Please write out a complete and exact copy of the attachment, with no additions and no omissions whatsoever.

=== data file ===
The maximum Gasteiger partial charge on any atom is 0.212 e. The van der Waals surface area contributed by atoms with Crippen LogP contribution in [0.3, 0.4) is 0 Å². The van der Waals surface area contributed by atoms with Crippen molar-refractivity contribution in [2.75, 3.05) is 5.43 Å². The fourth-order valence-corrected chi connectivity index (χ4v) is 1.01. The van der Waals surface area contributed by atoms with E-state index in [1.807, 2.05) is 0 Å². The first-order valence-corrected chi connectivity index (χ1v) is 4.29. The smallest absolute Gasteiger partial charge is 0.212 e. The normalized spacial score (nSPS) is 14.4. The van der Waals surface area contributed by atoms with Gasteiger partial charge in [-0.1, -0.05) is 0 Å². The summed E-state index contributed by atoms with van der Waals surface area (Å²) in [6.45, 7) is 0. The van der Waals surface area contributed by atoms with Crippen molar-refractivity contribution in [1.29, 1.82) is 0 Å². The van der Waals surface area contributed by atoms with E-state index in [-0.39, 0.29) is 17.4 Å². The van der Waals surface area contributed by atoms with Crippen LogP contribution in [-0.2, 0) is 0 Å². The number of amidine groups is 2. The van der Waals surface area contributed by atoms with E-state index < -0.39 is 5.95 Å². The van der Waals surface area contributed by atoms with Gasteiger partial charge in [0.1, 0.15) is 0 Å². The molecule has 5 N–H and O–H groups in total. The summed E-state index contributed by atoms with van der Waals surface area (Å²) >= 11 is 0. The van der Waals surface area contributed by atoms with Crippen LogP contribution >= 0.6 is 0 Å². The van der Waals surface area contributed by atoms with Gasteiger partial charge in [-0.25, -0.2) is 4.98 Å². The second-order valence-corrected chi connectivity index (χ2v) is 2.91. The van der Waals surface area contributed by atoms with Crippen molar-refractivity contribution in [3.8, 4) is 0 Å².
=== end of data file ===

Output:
The maximum Gasteiger partial charge on any atom is 0.212 e. The van der Waals surface area contributed by atoms with Crippen LogP contribution in [0.3, 0.4) is 0 Å². The van der Waals surface area contributed by atoms with Crippen molar-refractivity contribution in [2.75, 3.05) is 5.43 Å². The fourth-order valence-corrected chi connectivity index (χ4v) is 1.01. The van der Waals surface area contributed by atoms with E-state index in [1.807, 2.05) is 0 Å². The first-order valence-corrected chi connectivity index (χ1v) is 4.29. The smallest absolute Gasteiger partial charge is 0.212 e. The normalized spacial score (nSPS) is 14.4. The van der Waals surface area contributed by atoms with Gasteiger partial charge in [-0.1, -0.05) is 0 Å². The summed E-state index contributed by atoms with van der Waals surface area (Å²) in [6.45, 7) is 0. The van der Waals surface area contributed by atoms with Crippen molar-refractivity contribution in [1.29, 1.82) is 0 Å². The van der Waals surface area contributed by atoms with E-state index in [-0.39, 0.29) is 17.4 Å². The van der Waals surface area contributed by atoms with Crippen LogP contribution in [-0.2, 0) is 0 Å². The number of amidine groups is 2. The van der Waals surface area contributed by atoms with E-state index < -0.39 is 5.95 Å². The van der Waals surface area contributed by atoms with Gasteiger partial charge in [0.1, 0.15) is 0 Å². The molecule has 5 N–H and O–H groups in total. The summed E-state index contributed by atoms with van der Waals surface area (Å²) >= 11 is 0. The van der Waals surface area contributed by atoms with Crippen LogP contribution >= 0.6 is 0 Å². The van der Waals surface area contributed by atoms with Gasteiger partial charge in [-0.25, -0.2) is 4.98 Å². The second-order valence-corrected chi connectivity index (χ2v) is 2.91. The van der Waals surface area contributed by atoms with Crippen molar-refractivity contribution in [3.8, 4) is 0 Å².